Summer Sermon Series:
The LORD Is Here
Ezekiel was called by God to serve as His prophet in the midst of a shattered and shell-shocked people, a people suffering dislocation and loss because they had lost their home and way of life, and had been taken into exile. To those wondering whether God had abandon them, Ezekiel had both hard words, and words of hope: Although God's people had brought such dislocation on themselves, God was still with them. Dry bones can live. The land would once again be radiant with God's glory.
In the dislocation we may feel in the midst of a culture that has been rapidly changing, how can Ezekiel's message speak to the church, our way of life, our mission, and the hope that is still ours through the glory that is revealed in Jesus Christ our Lord?
November 24, 2019
“Where the River Flows”
Ezekiel 47:1-12; Rev. 22:1-5
Last Monday Rama and I went to see the movie Harriet. It is a biographical sketch of the life of Harriet Tubman, a woman born into slavery (in 1820?) in Maryland who escaped in 1849 to Pennsylvania and become a free woman. It was a 100-mile journey that she undertook entirely on her own. That is remarkable enough, but what is truly remarkable to me is that she didn’t just stay there enjoying her newfound freedom. Instead, she became a “Conductor” on what was known as the Underground Railroad and returned to the South some 13 times to rescue a total of 70 family and friends from slavery. Later, during the Civil War, she led a raid that freed an additional 700 slaves!
Her life, lived not just to enjoy her own freedom but to lead others to experience such freedom, struck a chord with me as I reflected on Ezekiel 47 and the final and climactic vision God gave to his prophet. Last week we looked at the beginning of this final vision which consisted of a picture of a new temple and the return of the glory of God to fill this temple (Ez. 40-43). Pondering the beauty and the perfection of this new temple, and the encouraging hope that God would dwell among them again, was to lead the Israelites in exile to ponder the holiness of God and to begin to heed his call to be holy as he is holy.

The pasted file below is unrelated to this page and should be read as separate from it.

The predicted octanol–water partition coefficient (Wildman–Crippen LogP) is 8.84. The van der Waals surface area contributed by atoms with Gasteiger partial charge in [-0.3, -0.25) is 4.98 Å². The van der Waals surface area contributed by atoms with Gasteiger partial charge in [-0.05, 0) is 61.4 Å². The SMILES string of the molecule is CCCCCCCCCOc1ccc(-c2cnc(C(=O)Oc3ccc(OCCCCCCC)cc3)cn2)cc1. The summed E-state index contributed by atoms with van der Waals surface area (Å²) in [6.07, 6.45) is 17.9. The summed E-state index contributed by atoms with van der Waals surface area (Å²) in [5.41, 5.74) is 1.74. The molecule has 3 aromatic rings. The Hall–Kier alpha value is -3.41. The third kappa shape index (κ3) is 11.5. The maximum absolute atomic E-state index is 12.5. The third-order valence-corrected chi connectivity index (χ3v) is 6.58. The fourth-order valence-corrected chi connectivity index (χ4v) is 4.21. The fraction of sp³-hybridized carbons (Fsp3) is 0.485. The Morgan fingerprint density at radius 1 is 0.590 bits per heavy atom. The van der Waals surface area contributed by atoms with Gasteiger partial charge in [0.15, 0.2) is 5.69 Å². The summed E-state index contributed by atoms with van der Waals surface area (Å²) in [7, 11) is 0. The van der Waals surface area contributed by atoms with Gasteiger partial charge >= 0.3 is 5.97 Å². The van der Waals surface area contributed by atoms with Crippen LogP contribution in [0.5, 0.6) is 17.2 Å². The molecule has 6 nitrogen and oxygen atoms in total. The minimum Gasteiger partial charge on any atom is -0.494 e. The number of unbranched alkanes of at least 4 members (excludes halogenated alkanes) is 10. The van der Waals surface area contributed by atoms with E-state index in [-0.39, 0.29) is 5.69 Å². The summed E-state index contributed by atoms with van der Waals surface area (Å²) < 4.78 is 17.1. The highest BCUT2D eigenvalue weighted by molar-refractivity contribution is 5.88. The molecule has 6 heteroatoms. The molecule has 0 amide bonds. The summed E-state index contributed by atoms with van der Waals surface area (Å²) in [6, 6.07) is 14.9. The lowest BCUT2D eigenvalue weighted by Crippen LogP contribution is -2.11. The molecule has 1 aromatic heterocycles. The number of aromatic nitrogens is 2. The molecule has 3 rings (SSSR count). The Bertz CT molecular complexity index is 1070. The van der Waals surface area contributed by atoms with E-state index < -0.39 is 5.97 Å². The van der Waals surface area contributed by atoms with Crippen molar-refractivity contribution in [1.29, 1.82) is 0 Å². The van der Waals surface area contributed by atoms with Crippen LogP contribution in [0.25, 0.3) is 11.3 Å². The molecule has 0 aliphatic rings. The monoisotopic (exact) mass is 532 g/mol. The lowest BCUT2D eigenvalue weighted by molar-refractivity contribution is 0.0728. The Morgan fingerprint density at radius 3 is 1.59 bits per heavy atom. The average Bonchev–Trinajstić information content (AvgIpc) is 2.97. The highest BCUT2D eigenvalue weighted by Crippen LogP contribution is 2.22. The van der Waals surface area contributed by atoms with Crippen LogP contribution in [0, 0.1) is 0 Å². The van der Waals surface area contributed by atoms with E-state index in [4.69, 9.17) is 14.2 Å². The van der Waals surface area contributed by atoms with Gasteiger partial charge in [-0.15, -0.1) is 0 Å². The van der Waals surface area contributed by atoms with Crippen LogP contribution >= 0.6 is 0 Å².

But importantly, the vision doesn’t end with God and his people gathering in the temple to enjoy one another’s holiness! The pouring out of this river of the water of life that Ezekiel sees as the vision continues reveals God’s desire that his glory flow out from himself, through his people, and into a thirsty world, bringing his life wherever it flows.
I. The River from the Temple in Jerusalem
A. So, as we step back into this final vision, Ezekiel’s divine tour guide has taken him back to the east gate from where he can now see a trickle of water coming from under the threshold of the main entrance. Before he has time to wonder how he didn’t see this when he had been there earlier, his guide leads him along a now steadily growing stream, stopping to take soundings at four points along the way, or every 500 meters. At first the water is ankle deep, then he finds himself wading up to his knees, then the water comes up to his waist, and finally it’s deep enough to swim in.
B. Following his guide wisely back to the river bank, Ezekiel hears the guide explain that this river flows all the way down to the Dead Sea where it will make the salt water fresh (except for the swamps and marshes which will produce enough salt for preserving and seasoning of food) and enable a large number of living creatures and fish to thrive, turning the Dead Sea into a fishermen’s paradise! In addition, fruit trees will grow on each side of the river which, nourished by this water of life, will be able to produce fruit for food all year long, as well as healing balm that will come from its leaves. Simply put, God promises that where the river flows, everything will live (v. 9).
C. Now, this image of a healing river would have been a significant one for God’s people, for water was a significant resource for those who lived in the Ancient Near East. It was scarce yet necessary for life. Therefore, scenes of abundance in the Bible are often depicted by scenes of water. So, for instance, we read that the garden of Eden was watered by a river that then flowed from Eden and separated into four rivers flowing out into the whole earth (Ge. 2:10-14). In our psalm for this morning (46), a river symbolizes the joy of those living within the security of God’s presence. In Psalm 65 water depicts literal rain which brings great fertility to the land. In Psalm 36 we hear of how God satisfies our thirst from his “river of delights.” The prophet Joel picks up this theme as he symbolically describes God’s new creation as mountains dripping with wine, hills flowing with milk, ravines running with water, and fountains flowing out of the Lord’s house to water the valleys (3:18). In a world threatened with famine, infertility, and death, a river that transforms all that it touches would have been a much anticipated and welcomed thing. But when, and how, would it begin to flow?
II. The River from the Temples of God’s People